by Rev. Robert Griffith
We are accustomed to seeing Palm Sunday as a time of great celebration as we focus on that day when Jesus rode into Jerusalem with hundreds of thousands of people lining the road shouting “Hosanna to the Son of David,” and “Blessed is He Who comes in the name of the Lord!”
The name ‘Palm Sunday’ comes from the thousands of branches people cut from palm trees and laid across Jesus' path or waved them in the air. As they celebrated then - so millions of Christians across the world celebrate today. Sadly, as they were totally deceived back then - so are many deceived today as we once again miss what was really happening here. In fact, I think we could rename Palm Sunday: ‘Deception Sunday’ or ‘How Wrong Could we be Sunday.’ But for the sake of this sermon I settled on ‘Dashed Expectation Sunday.’
The most powerful message from that first Palm Sunday is not the one told in many sermons today. The real story tells a different tale. It tells us of the great expectations and shouts of ‘Hosanna’ on Sunday, and the dashed expectations and shouts of ‘Crucify Him!’ on Friday – and many of those came from the same people! Palm Sunday is actually a sobering reminder about what happens to a group of religious people when you raise their expectations of a major triumph at the beginning of the week and by the end of the week see those expectations dashed so completely that even most of the inner circle of disciples end up denying, deserting, or betraying their Master. All this within days of this amazing celebration of the palms!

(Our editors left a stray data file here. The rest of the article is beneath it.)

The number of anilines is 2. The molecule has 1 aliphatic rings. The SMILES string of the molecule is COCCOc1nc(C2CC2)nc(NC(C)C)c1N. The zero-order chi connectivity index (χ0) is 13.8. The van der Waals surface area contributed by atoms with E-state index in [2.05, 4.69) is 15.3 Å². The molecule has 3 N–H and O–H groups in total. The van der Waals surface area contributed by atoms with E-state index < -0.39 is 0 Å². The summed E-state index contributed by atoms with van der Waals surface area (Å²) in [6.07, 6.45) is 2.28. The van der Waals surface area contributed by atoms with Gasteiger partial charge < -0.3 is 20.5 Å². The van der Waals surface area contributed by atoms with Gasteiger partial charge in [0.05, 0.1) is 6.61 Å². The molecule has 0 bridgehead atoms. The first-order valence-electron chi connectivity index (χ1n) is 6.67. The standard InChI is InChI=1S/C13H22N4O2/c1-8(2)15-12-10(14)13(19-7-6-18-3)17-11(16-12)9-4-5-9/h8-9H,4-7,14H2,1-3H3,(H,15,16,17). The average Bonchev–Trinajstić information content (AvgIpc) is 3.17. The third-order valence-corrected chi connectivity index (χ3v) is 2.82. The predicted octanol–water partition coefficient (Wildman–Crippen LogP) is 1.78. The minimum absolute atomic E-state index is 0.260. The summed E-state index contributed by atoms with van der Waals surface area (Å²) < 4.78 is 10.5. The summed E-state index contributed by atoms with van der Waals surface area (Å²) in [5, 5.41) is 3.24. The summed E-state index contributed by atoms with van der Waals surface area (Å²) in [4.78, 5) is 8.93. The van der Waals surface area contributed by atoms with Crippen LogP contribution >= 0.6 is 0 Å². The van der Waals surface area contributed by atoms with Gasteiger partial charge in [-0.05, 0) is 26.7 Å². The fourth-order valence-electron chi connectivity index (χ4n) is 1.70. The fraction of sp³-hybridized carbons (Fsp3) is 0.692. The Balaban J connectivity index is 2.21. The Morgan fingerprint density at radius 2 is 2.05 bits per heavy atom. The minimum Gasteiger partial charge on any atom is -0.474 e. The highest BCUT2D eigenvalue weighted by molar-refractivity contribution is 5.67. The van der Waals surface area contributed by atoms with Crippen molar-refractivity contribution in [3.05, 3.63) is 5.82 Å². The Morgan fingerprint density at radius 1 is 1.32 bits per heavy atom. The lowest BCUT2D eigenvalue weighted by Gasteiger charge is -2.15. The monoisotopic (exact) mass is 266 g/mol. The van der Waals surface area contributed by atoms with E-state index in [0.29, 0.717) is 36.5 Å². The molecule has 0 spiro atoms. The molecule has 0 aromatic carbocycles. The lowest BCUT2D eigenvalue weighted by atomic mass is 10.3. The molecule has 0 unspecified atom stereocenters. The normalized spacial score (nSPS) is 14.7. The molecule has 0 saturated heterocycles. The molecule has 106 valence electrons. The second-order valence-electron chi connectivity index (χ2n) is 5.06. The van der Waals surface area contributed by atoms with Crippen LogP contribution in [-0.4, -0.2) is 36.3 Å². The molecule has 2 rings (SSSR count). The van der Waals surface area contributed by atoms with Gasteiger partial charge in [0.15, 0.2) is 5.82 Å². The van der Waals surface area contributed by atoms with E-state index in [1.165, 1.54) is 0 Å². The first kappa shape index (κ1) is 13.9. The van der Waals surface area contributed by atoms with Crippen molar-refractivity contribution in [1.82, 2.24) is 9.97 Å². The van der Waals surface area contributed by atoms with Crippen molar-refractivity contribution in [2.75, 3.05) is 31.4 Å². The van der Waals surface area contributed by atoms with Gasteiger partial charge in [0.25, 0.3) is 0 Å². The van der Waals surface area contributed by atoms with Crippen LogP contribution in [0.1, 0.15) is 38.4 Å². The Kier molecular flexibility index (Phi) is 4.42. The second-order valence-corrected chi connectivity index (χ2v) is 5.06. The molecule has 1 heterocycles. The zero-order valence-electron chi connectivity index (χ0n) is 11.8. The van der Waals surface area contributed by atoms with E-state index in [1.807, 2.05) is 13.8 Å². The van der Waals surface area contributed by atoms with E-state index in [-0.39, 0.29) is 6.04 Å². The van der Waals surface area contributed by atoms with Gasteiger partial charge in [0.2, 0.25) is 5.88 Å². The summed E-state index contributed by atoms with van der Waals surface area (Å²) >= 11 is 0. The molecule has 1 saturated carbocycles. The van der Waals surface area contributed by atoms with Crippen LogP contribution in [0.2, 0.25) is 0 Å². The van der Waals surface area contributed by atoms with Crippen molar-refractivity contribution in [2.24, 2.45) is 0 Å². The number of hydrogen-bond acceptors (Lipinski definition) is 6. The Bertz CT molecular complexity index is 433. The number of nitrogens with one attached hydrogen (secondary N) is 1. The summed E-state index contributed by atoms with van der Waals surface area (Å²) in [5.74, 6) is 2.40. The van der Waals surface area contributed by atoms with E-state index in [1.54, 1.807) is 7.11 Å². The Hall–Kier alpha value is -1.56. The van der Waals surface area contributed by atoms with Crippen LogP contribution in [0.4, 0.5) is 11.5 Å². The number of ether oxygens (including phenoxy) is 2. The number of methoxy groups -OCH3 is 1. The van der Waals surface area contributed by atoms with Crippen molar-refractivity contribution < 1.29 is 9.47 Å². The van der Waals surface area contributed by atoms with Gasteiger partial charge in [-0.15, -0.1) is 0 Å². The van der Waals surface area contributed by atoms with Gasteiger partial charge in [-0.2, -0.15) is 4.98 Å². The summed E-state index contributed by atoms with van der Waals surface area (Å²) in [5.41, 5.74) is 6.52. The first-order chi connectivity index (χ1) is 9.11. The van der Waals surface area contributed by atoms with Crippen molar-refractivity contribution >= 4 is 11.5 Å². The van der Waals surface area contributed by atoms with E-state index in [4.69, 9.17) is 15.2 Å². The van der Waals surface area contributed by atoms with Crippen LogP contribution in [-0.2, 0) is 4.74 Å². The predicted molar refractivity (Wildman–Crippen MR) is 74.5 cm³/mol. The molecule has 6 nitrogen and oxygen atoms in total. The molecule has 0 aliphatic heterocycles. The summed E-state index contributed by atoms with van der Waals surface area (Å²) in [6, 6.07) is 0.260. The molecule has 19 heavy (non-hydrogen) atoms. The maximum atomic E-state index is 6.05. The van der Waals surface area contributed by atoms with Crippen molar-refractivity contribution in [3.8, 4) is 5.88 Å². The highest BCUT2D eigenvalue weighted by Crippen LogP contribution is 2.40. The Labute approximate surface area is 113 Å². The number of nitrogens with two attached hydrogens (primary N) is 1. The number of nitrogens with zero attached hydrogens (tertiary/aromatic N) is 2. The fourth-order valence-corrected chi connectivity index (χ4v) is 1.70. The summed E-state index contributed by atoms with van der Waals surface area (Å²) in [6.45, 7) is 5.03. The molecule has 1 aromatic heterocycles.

As for the crowds – well they turned very ugly very quickly and this hailed ‘king’ Jesus was handed over to the Romans to be executed. As we observe this incredible change of allegiance to and faith in Jesus, we need to realize from the outset that Jesus did not come to meet our expectations - He came to meet our real need. Jesus did not come to slay our foes and lift us high. Jesus came to serve and give His life as a ransom for all mankind because the real heart of the human dilemma is never our political problems or our social problems or our environmental problems or our personal and family problems … our real problem is we need Jesus.
Jesus came as the Prince of Peace, not a warlord, but here’s the irony - the crowds don’t get it! When they read words like ‘king’, ‘triumphant’ and ‘victorious’ in the prophecies of Zechariah about Jesus, they interpret that the way they had for centuries. How wrong could they be!? They assume that their interpretation of those prophecies was Jesus’ intention. So when everything takes a very different turn by Thursday night that week, the Palm Sunday disillusionment is profound. The truth is, Jesus did not come to be that kind of king - someone who would run the Romans out of town. He came to die on a cross even for the sins of the enemies of Israel.
Here’s another interesting irony in the Palm Sunday story. The pilgrims coming to town with Jesus were singing the so-called Hallel psalms, those ‘let’s go up to Zion’ songs, rather like the boy scout songs I used to sing when hiking, ‘I love to go a wandering’. The Hallel psalms are full of ‘Hosannas’ which means God saves, and ‘Hallelujahs’ which means praise Yahweh. They are ancient praise songs and they would have sung these whether Jesus was coming into town with them or not. The phrase, ‘blessed is he who comes (to Jerusalem) in the name of the Lord’ was what the pilgrims sang as they went up to Zion. But here it takes on a special poignancy because this time their king really has come to town.